Open for operations

C. F. Møller designed hospital extension delivered on time and on budget

by Niki 22 October 2009


Today (Thursday 22 October) marks the inauguration of Gentofte Hospital's new facilities, the first phase of C. F. Møller Architects' vision plan for the hospital. The new modern treatment wings, situated as cores to the existing facilities, ensure the future functionality and flexibility of Gentofte's unique historically and urbanistically integrated hospital complex.

Construction commenced in December 2006 and has completed on time and on budget. The new buildings total 14,000 sq m and house 24 new high-tech operation theatres, 16 intensive care units, 30 post-operation units, a new main entrance, a new café, several clinical facilities and out-patient departments as well as a new highly automated central sterile supply department. With the inauguration, Gentofte Hospital holds the region's largest operations capacity.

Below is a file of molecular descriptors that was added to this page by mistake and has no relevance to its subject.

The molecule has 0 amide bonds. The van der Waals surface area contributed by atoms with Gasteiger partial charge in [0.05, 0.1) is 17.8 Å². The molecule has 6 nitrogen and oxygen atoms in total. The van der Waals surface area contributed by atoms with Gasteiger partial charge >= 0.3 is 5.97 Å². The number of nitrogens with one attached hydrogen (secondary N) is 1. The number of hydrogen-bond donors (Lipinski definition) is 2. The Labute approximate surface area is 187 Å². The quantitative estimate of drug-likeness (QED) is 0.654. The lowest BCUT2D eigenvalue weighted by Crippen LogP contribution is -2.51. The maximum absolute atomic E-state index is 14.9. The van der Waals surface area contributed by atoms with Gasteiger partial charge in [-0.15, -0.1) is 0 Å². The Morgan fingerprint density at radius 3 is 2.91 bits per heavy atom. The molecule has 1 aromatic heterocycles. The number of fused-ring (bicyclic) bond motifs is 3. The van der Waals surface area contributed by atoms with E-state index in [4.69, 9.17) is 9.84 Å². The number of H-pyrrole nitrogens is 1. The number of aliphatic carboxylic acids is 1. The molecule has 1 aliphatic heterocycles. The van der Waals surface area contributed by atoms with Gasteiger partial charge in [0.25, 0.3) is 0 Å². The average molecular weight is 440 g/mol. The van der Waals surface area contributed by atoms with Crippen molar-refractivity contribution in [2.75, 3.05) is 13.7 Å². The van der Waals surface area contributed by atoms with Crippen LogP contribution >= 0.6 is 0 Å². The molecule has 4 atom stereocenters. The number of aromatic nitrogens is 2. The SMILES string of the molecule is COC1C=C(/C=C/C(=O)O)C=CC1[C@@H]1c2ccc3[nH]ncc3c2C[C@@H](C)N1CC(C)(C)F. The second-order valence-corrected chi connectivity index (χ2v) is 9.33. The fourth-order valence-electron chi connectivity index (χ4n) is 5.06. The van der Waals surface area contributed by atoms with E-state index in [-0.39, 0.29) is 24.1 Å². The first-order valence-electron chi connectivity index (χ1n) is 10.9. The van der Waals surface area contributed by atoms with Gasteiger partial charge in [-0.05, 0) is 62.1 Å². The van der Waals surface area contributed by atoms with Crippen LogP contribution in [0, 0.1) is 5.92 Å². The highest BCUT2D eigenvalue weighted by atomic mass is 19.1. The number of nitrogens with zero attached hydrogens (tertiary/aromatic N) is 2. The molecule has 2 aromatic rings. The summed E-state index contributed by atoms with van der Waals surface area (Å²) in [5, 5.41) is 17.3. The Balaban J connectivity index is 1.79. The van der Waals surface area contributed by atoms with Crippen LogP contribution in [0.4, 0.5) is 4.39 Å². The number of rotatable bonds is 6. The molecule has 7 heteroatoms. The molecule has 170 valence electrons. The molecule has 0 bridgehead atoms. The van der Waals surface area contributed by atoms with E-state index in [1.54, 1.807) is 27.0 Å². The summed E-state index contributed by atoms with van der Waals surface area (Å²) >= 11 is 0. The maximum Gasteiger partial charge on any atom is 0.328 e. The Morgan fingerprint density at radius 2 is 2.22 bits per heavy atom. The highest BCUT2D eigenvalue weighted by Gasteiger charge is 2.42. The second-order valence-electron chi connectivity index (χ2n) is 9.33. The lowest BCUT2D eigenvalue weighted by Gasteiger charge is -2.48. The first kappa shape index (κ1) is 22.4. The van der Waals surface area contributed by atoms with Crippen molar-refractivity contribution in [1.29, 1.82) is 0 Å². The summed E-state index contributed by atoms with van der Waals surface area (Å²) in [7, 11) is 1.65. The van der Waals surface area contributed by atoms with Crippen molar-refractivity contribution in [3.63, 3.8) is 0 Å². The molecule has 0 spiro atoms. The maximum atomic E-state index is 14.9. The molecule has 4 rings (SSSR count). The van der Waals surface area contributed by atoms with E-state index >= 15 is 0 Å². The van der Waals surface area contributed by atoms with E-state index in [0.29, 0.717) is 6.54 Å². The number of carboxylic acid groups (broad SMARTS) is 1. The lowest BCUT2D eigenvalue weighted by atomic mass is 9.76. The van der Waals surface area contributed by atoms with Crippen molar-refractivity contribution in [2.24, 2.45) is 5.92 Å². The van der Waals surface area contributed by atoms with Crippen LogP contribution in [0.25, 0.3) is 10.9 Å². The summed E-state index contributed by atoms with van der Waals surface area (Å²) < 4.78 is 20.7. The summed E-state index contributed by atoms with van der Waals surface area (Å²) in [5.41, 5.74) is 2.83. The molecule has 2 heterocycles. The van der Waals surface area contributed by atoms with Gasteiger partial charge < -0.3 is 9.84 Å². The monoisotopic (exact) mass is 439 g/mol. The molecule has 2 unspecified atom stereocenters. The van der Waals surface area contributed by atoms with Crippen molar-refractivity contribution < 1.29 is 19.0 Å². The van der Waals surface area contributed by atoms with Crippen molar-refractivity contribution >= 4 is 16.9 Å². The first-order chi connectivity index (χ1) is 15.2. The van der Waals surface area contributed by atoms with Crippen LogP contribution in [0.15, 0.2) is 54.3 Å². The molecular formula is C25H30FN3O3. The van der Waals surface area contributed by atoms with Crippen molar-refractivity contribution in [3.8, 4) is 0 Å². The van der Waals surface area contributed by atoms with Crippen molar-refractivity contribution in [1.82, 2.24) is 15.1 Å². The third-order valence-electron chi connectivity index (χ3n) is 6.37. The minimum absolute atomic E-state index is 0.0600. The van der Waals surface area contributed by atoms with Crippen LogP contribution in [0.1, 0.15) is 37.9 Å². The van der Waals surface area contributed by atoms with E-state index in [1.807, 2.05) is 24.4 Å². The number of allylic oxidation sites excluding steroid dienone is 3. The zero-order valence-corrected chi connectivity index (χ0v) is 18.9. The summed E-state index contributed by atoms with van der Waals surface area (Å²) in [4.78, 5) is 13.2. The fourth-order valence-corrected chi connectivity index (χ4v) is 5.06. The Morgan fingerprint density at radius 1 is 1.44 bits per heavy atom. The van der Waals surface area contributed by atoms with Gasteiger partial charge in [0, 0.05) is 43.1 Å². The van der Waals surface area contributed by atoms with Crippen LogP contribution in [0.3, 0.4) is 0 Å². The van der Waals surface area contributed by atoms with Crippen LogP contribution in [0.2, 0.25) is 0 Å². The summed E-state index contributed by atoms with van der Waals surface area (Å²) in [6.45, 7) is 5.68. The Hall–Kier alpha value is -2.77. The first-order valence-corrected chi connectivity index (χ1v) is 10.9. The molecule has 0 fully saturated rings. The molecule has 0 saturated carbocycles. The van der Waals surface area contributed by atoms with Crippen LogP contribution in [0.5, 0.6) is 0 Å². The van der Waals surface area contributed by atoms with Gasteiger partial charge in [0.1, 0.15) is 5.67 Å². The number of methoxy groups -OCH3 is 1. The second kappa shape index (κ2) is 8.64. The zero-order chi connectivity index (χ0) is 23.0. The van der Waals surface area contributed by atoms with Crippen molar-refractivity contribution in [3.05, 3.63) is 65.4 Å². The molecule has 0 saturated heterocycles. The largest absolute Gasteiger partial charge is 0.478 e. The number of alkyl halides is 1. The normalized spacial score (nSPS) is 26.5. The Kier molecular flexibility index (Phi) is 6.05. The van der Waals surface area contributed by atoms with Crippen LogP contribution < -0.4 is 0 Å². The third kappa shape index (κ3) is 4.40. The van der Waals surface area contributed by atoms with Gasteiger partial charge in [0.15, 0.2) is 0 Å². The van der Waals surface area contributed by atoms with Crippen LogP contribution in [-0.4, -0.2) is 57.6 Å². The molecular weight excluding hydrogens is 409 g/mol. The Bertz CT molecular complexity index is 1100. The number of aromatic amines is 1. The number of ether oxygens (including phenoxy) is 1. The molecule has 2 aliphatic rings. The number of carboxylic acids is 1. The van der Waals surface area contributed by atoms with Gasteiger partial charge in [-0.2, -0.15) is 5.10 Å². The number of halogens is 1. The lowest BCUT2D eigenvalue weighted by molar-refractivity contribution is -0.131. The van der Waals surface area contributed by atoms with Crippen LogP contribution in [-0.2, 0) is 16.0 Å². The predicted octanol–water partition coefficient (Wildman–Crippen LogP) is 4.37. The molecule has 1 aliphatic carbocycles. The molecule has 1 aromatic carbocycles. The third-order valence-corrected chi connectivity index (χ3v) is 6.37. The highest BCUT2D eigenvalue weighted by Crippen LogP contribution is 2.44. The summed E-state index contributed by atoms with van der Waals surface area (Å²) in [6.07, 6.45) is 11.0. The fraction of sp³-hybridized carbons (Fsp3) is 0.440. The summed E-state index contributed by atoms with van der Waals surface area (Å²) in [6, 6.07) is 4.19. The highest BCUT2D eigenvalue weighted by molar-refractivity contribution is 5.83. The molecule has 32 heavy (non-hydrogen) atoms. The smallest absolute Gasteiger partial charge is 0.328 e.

The new layout extends and transforms the urban hospital by inserting a new, modern core in the courtyards of the original figure-of-eight shaped complex, in the form of two atrium-buildings connected to the original buildings by enclosed walkways. To retain the clear character of the 1920's brick buildings of the complex, the new additions are light and transparent, with satinated glass facades.

Working with the principles of Healing Architecture, based on studies of the influence of the built environment on the hospital's users and patients, has resulted in ample use of daylight everywhere, well proportioned spaces and use of natural materials, as well as new qualities in the outdoor spaces. C. F. Møller Architects has also designed the landscape architecture of the green courtyards, now turned into car-free oases closely related to the indoor spaces.

Partner and Architect Klavs Hyttel explains: "By placing the new buildings as the logistical heart in the middle of the figure-eight layout, Gentofte Hospital is transformed from a labyrinthine structure into a welcoming and intelligible architecture, where the green courtyards' including and interesting interplay between indoor and outdoor guides you through to your destination."


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